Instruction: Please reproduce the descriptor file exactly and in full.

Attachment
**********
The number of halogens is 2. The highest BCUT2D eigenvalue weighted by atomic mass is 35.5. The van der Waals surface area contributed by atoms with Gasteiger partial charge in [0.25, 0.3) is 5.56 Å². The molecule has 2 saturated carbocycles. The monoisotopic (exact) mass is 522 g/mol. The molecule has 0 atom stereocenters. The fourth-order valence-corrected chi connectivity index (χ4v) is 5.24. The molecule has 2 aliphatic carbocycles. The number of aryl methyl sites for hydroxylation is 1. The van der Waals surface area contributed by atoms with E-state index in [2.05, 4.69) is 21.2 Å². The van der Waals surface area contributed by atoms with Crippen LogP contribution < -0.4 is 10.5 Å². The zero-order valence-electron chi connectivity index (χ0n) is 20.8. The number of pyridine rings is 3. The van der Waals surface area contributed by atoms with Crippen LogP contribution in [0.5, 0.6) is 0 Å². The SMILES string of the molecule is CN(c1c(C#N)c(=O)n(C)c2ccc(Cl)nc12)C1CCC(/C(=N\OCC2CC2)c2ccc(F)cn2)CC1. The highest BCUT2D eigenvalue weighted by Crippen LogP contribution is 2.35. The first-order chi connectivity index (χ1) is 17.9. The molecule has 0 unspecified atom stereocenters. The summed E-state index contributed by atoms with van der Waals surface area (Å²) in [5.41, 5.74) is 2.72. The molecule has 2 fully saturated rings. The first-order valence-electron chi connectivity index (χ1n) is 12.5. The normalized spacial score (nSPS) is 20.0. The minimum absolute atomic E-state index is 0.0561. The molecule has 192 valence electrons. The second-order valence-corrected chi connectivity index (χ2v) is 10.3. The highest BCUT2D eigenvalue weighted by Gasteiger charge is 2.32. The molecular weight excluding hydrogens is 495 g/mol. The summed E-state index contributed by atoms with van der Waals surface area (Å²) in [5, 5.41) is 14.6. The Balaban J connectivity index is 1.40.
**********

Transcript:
The number of halogens is 2. The highest BCUT2D eigenvalue weighted by atomic mass is 35.5. The van der Waals surface area contributed by atoms with Gasteiger partial charge in [0.25, 0.3) is 5.56 Å². The molecule has 2 saturated carbocycles. The monoisotopic (exact) mass is 522 g/mol. The molecule has 0 atom stereocenters. The fourth-order valence-corrected chi connectivity index (χ4v) is 5.24. The molecule has 2 aliphatic carbocycles. The number of aryl methyl sites for hydroxylation is 1. The van der Waals surface area contributed by atoms with E-state index in [2.05, 4.69) is 21.2 Å². The van der Waals surface area contributed by atoms with Crippen LogP contribution < -0.4 is 10.5 Å². The zero-order valence-electron chi connectivity index (χ0n) is 20.8. The number of pyridine rings is 3. The van der Waals surface area contributed by atoms with Crippen LogP contribution in [0.5, 0.6) is 0 Å². The SMILES string of the molecule is CN(c1c(C#N)c(=O)n(C)c2ccc(Cl)nc12)C1CCC(/C(=N\OCC2CC2)c2ccc(F)cn2)CC1. The highest BCUT2D eigenvalue weighted by Crippen LogP contribution is 2.35. The first-order chi connectivity index (χ1) is 17.9. The molecule has 0 unspecified atom stereocenters. The summed E-state index contributed by atoms with van der Waals surface area (Å²) in [5.41, 5.74) is 2.72. The molecule has 2 fully saturated rings. The first-order valence-electron chi connectivity index (χ1n) is 12.5. The normalized spacial score (nSPS) is 20.0. The minimum absolute atomic E-state index is 0.0561. The molecule has 192 valence electrons. The second-order valence-corrected chi connectivity index (χ2v) is 10.3. The highest BCUT2D eigenvalue weighted by Gasteiger charge is 2.32. The molecular weight excluding hydrogens is 495 g/mol. The summed E-state index contributed by atoms with van der Waals surface area (Å²) in [5, 5.41) is 14.6. The Balaban J connectivity index is 1.40.